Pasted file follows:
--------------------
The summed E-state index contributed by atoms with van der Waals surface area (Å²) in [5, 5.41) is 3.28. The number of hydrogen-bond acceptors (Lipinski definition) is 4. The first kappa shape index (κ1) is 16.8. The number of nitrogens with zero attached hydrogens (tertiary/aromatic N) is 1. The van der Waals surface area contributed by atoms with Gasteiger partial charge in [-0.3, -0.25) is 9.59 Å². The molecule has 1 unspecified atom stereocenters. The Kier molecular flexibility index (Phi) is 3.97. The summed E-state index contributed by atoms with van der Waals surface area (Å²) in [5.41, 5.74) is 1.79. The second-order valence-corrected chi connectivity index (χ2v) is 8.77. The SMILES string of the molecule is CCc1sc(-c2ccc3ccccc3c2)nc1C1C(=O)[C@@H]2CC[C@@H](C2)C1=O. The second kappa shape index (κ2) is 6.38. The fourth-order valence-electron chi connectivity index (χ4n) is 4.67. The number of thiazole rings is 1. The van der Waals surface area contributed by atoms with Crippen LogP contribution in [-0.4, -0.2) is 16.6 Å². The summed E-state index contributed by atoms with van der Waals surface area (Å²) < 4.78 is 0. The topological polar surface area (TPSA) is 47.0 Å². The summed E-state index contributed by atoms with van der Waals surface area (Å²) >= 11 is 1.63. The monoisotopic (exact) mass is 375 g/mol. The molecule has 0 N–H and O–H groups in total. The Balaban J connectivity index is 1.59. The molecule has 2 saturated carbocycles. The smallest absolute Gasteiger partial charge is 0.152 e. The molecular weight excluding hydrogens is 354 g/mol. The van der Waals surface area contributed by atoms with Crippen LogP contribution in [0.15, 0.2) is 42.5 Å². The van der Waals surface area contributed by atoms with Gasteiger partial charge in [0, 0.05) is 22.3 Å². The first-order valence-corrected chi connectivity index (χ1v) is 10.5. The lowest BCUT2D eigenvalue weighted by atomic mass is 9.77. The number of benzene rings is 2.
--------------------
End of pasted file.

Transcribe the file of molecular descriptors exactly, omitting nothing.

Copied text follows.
The summed E-state index contributed by atoms with van der Waals surface area (Å²) in [5, 5.41) is 3.28. The number of hydrogen-bond acceptors (Lipinski definition) is 4. The first kappa shape index (κ1) is 16.8. The number of nitrogens with zero attached hydrogens (tertiary/aromatic N) is 1. The van der Waals surface area contributed by atoms with Gasteiger partial charge in [-0.3, -0.25) is 9.59 Å². The molecule has 1 unspecified atom stereocenters. The Kier molecular flexibility index (Phi) is 3.97. The summed E-state index contributed by atoms with van der Waals surface area (Å²) in [5.41, 5.74) is 1.79. The second-order valence-corrected chi connectivity index (χ2v) is 8.77. The SMILES string of the molecule is CCc1sc(-c2ccc3ccccc3c2)nc1C1C(=O)[C@@H]2CC[C@@H](C2)C1=O. The second kappa shape index (κ2) is 6.38. The fourth-order valence-electron chi connectivity index (χ4n) is 4.67. The number of thiazole rings is 1. The van der Waals surface area contributed by atoms with Crippen LogP contribution in [-0.4, -0.2) is 16.6 Å². The summed E-state index contributed by atoms with van der Waals surface area (Å²) < 4.78 is 0. The topological polar surface area (TPSA) is 47.0 Å². The summed E-state index contributed by atoms with van der Waals surface area (Å²) >= 11 is 1.63. The monoisotopic (exact) mass is 375 g/mol. The molecule has 0 N–H and O–H groups in total. The Balaban J connectivity index is 1.59. The molecule has 2 saturated carbocycles. The smallest absolute Gasteiger partial charge is 0.152 e. The molecular weight excluding hydrogens is 354 g/mol. The van der Waals surface area contributed by atoms with Crippen LogP contribution in [0.15, 0.2) is 42.5 Å². The van der Waals surface area contributed by atoms with Gasteiger partial charge in [0, 0.05) is 22.3 Å². The first-order valence-corrected chi connectivity index (χ1v) is 10.5. The lowest BCUT2D eigenvalue weighted by atomic mass is 9.77. The number of benzene rings is 2.